"He didn't want to pitch in New York," is the way one Yankee official put it Monday night after getting the word from Lee's agent that the Yankees were out. The Yankees are supposed to be relieved, as if the team had jumped out of the way of a Lee fastball because he didn't want their money.
*The Texas Rangers did all they could do to try and keep Lee in Texas, but ultimately it wasn't where he wanted to be, writes ESPNDallas.com's Richard Durrett:
The Texas Rangers sure put up a good fight in the quest to sign Cliff Lee.
And in the end, none of it mattered. Lee didn't find anything on the Rangers' "menu" of offers more appetizing than the last-minute feast cooked up by the Philadelphia Phillies. Even the New York Yankees' attempt to bury the free-agent left-handed pitcher in stockpiles of cash and a seven-year deal weren't enough to keep him from heading to Philadelphia, no longer the "mystery team" in this offseason saga.
*Lee returned to the Phillies exactly a year after he was traded to Seattle, long enough for the Phillies to realize exactly how much they wanted him, writes ESPN's Buster Olney:
It took a year, but the Phillies realized just exactly how much Lee wanted to pitch for them; if you had to assign a number to it, the figure would be about $34 million. That's the difference between what Lee would've guaranteed himself if he had taken the Yankees' offer of six guaranteed years at $138 million, plus an additional $16 million in a player option for 2017, and what he will get from the Phillies for the next five years.
*Adding Lee to a rotation that already includes Roy Halladay, Cole Hamels and Roy Oswalt evokes comparisons of the 1997 Braves, writes SI.com's Joe Lemire:
Lee now joins reigning NL Cy Young winner Roy Halladay as well as Roy Oswalt and Cole Hamels to form a formidable first four spots of the rotation, an accomplished group whose only post-strike era comparison for talent could be the 1997 Braves with Greg Maddux, Tom Glavine, John Smoltz and Denny Neagle. The Phillies, already favorites in the NL East, now enjoy a prohibitive advantage on paper over the Braves and everyone else in the division even without power-hitting outfielder Jayson Werth, who joined the Nationals. That's what a full year of those four starters can do for a club.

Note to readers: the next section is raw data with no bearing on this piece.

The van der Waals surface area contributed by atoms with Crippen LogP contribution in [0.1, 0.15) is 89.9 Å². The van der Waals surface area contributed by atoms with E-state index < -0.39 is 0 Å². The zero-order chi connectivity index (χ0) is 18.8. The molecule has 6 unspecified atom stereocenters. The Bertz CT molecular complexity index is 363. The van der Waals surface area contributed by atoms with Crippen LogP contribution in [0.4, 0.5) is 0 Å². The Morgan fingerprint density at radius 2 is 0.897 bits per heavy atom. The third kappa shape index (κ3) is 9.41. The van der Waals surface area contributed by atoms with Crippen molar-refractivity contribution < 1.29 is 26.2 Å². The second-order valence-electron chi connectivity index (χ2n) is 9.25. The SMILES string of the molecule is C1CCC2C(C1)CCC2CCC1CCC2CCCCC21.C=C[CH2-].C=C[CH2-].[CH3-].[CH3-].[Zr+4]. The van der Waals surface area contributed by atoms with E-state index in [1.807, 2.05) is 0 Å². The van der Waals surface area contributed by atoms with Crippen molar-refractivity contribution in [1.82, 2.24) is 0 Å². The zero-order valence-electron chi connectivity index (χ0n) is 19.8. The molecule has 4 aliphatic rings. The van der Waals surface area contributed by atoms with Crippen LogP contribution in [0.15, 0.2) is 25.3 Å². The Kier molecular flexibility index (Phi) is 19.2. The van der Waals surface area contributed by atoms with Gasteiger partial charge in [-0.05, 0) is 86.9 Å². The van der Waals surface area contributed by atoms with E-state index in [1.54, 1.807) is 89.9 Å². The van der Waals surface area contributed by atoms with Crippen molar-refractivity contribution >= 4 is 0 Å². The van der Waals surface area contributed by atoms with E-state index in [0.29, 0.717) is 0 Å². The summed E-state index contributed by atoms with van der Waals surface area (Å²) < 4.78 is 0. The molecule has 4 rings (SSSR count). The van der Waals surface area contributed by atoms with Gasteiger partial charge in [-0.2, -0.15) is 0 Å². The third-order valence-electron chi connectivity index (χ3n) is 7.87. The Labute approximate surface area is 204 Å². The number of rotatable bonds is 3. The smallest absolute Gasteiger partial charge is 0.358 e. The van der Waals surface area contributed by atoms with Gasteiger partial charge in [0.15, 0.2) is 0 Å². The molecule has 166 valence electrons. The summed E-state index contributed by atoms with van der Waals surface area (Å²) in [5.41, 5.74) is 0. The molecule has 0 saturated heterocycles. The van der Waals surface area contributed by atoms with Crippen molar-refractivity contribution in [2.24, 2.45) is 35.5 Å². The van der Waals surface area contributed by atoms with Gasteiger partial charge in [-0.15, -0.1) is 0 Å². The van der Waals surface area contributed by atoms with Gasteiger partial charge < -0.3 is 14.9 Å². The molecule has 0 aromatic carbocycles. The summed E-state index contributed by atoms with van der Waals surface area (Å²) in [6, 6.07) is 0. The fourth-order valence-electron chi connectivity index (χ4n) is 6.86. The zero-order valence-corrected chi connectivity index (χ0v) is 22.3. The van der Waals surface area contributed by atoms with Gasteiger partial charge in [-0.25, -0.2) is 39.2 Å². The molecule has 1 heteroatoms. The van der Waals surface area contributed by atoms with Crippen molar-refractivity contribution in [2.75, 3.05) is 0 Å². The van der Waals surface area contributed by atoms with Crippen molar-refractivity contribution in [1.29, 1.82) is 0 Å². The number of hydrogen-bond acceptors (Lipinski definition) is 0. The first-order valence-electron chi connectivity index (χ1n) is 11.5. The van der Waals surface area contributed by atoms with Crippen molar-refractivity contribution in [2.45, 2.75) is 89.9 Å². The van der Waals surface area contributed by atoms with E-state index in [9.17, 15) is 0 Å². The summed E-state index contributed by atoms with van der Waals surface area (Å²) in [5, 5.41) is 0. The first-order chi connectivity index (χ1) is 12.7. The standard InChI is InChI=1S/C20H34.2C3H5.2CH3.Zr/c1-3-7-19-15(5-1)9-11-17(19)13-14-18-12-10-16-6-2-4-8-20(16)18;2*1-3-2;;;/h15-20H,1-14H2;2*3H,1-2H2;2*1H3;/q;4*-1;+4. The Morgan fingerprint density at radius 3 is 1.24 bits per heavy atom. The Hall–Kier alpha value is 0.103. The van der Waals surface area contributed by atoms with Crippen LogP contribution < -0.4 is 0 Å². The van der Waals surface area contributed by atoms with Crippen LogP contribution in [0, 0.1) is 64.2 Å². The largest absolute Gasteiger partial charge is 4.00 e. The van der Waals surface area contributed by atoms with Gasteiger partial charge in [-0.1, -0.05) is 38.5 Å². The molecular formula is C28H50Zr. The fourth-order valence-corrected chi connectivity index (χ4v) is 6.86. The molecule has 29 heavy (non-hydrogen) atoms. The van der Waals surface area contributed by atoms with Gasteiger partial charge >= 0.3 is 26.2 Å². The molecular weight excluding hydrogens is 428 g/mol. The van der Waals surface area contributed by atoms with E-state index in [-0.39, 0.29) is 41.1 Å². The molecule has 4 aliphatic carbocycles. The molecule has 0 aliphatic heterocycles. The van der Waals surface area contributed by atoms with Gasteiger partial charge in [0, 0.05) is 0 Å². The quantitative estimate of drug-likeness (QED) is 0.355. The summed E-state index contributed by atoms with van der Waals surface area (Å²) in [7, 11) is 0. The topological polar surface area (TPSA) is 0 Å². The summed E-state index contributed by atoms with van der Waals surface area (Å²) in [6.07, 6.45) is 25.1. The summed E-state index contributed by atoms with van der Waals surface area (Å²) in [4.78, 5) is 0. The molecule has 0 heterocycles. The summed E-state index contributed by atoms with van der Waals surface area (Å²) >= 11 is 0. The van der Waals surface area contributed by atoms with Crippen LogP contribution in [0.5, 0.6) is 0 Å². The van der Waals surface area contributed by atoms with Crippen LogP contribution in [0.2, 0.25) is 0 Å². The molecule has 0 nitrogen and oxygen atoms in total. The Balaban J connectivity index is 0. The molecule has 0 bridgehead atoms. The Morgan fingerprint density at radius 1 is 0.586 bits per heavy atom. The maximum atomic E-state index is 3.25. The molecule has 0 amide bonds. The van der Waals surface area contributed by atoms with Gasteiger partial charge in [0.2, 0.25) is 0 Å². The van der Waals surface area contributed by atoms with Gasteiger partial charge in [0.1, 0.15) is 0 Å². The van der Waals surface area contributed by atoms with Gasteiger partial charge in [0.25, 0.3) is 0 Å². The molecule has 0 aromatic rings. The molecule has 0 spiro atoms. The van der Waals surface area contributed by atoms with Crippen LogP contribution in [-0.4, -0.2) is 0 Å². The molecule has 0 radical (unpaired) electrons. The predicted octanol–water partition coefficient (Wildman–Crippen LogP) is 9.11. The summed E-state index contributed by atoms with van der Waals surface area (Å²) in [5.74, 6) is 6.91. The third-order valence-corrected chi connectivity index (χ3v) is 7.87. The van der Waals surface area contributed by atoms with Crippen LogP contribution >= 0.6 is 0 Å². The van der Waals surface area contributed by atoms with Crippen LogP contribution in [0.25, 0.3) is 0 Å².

*With Lee again a Phillie, Mark Bradley of the Atlanta Journal Constitution asks if the Braves are already playing for the wild card:
The Phillies rocked the ol' world Monday night, coming from far off the pace to land the biggest prize of this free-agent class. Lee was supposed to be bound for the Bronx, where every big-ticket ballplayer eventually lands, or back to Texas, scene of his most recent success. Instead he's going to the Phillies, which not so long ago shipped him to Seattle because they couldn't afford both Halladay and Lee.
Now they've got Halladay and Lee. And Cole Hamels. And Roy Oswalt.
*Even though the Phillies are set up to win a World Series or two in the next couple seasons, former Phillies and current Mets beat writer Andy Martino can see how Lee might regret his decision down the road:
This Phils team has a one-year window before it sees sweeping change. Oswalt, Jimmy Rollins, Raul Ibanez, Brad Lidge and Ryan Madson have potentially expiring deals, and could follow Werth out of town in 11 months. Halladay, Hamels and Victorino might follow in the ensuing years. And Cliff Lee might be stuck chasing the ghosts of an elusive memory, and wishing he had just taken the money.